The real fun lies in the double footswitches, however, which offer momentary control of oscillation and pitch-bending via the pedal’s unique ‘Rubbernecking’ feature. You have to hear it.
More info: DOD drops Rubberneck analog delay
Promising to "dynamically shape your tone" in the same way a speaker cabinet would, the Iconoclast delivers a direct output for consistent amp tone at any volume and in nearly any setting.
A studio-quality noise gate and built-in headphone amp could make this an indispensable recording tool.
T-Rex Binson Echorec
Following the success of the ingenious Replicator tape delay last year, T-Rex has put together an exact replica of the original Binson Echorec but with an extra record head for longer delay times.
We couldn’t hear it at the show, but we’re assured it’s faithful to the original concept, function and features. Colour us excited.
Orange Acoustic Pre
The Brit amp co’s first ever acoustic product, the Acoustic Pre is a stereo valve preamp and active DI, designed for the stage and studio alike.
The two channels can be used independently or blended together, and have already won the attention of Stevie Wonder and Martin Taylor.
This is a premium piece of kit, however, and we’ve been told the price will be around £750 when it launches later this year.
Keeley D&M Drive
With the dream team of FX legend Robert Keeley and That Pedal Show’s Mick Taylor and Dan Steinhardt, you’d expect a collaborative effort to deliver the goods, and this one’s already causing quite a stir.
A dual overdrive with a full-range drive on one side (Dan) and a more mid-pushed sound on the other (Mick), the D&M can be stacked in either order, and from what we’ve heard, is destined to fulfil just about any overdrive need.
A second entry for Mooer is its line of 10 preamps, which have been closely modelled on real amps, from Marshall and EVH to Vox and Two-Rock - they were described to us as being like single amp profiles in a mini pedal format.
Running through a prototype valve power amp, each pedal certainly captures the sonic character of its inspiration, with dual channel switching and touch responsiveness. At just $99 each, these could cause a revolution on pedalboards worldwide - Mooer already has the next 10 lined up apparently…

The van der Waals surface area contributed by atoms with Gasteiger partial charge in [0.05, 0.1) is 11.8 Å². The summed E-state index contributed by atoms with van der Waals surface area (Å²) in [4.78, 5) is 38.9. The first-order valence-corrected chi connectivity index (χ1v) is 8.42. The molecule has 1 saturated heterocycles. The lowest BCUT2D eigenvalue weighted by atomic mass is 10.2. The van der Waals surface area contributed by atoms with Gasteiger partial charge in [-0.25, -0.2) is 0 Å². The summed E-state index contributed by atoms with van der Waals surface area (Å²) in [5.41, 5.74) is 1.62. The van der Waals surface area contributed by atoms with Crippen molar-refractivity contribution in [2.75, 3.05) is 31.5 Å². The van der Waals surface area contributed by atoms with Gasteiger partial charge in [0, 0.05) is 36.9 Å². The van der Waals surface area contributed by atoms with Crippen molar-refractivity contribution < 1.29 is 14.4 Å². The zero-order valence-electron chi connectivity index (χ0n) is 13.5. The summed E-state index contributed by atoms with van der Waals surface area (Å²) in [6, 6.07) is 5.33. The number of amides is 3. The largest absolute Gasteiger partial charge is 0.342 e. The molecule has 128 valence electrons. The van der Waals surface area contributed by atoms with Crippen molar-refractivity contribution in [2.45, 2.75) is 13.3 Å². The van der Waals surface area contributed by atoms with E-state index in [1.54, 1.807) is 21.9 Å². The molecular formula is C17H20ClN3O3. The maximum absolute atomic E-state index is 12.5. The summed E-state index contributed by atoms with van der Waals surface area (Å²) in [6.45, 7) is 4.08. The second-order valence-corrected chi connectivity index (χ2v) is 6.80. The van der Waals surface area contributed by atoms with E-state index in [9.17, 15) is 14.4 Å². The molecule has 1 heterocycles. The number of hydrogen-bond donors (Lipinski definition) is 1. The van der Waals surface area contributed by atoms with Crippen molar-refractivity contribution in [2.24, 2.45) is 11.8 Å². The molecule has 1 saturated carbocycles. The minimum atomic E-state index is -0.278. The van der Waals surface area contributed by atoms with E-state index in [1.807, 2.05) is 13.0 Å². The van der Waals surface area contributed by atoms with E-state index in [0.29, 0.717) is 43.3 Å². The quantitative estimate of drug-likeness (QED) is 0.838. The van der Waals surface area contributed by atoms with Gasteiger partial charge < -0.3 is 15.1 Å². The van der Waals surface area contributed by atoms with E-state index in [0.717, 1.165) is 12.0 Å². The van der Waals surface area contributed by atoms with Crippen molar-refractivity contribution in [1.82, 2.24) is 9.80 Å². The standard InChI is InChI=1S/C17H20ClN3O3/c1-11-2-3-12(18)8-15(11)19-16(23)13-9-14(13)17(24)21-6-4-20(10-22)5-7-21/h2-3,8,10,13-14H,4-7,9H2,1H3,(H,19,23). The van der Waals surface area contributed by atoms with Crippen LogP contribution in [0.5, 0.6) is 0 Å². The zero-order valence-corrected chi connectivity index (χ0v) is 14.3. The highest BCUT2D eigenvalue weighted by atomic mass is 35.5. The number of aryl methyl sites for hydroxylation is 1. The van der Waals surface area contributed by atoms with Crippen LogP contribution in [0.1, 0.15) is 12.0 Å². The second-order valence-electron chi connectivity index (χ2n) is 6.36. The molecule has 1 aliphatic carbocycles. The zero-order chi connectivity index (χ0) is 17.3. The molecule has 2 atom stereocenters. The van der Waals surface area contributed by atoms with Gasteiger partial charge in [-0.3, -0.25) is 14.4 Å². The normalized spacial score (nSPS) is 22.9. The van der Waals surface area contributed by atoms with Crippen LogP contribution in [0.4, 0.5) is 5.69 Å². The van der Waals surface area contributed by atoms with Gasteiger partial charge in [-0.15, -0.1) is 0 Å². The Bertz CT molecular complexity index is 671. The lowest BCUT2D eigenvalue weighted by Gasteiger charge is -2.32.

More info: Mooer teases 10 guitar preamp mini pedals
EarthQuaker Devices Space Spiral
There were more new delay pedals at NAMM this year than ever before, but as always, EarthQuaker managed to stand out from the crowd with this tripped-out take on tape delay.
An onboard modulation engine goes from a subtle wash to full-on seasick with a twist of the shape control. And yes, it oscillates. Boy, does it oscillate.
Chase Bliss Audio Brothers
Trust Chase Bliss Audio to take a fresh look at overdrive. A collaboration with Resonant Electronic, Brothers features six unique boost, drive and fuzz circuits that can be routed in 33 ways.
Like the rest of CBA’s output, sounds from Brothers can be saved and recalled digitally, either on the pedal or via MIDI, but the actual drive sounds are pure analogue. Trust us, this is one to watch.
Seymour Duncan Andromeda
The pickup mogul’s most advanced pedal yet, the Andromeda is a fully programmable digital delay with dynamic control, which allows guitarists to adjust how it reacts in real time using pick attack.
Most settings - such as mix, modulation and saturation - can be adjusted, while a choice of eight delay types, with tone and modulation knob adjustment, offer versatility, too.
Its range of types may not compete with Empress, Mooer and co, but the Andromeda has its own thing going on, and the delay voicing is spot-on.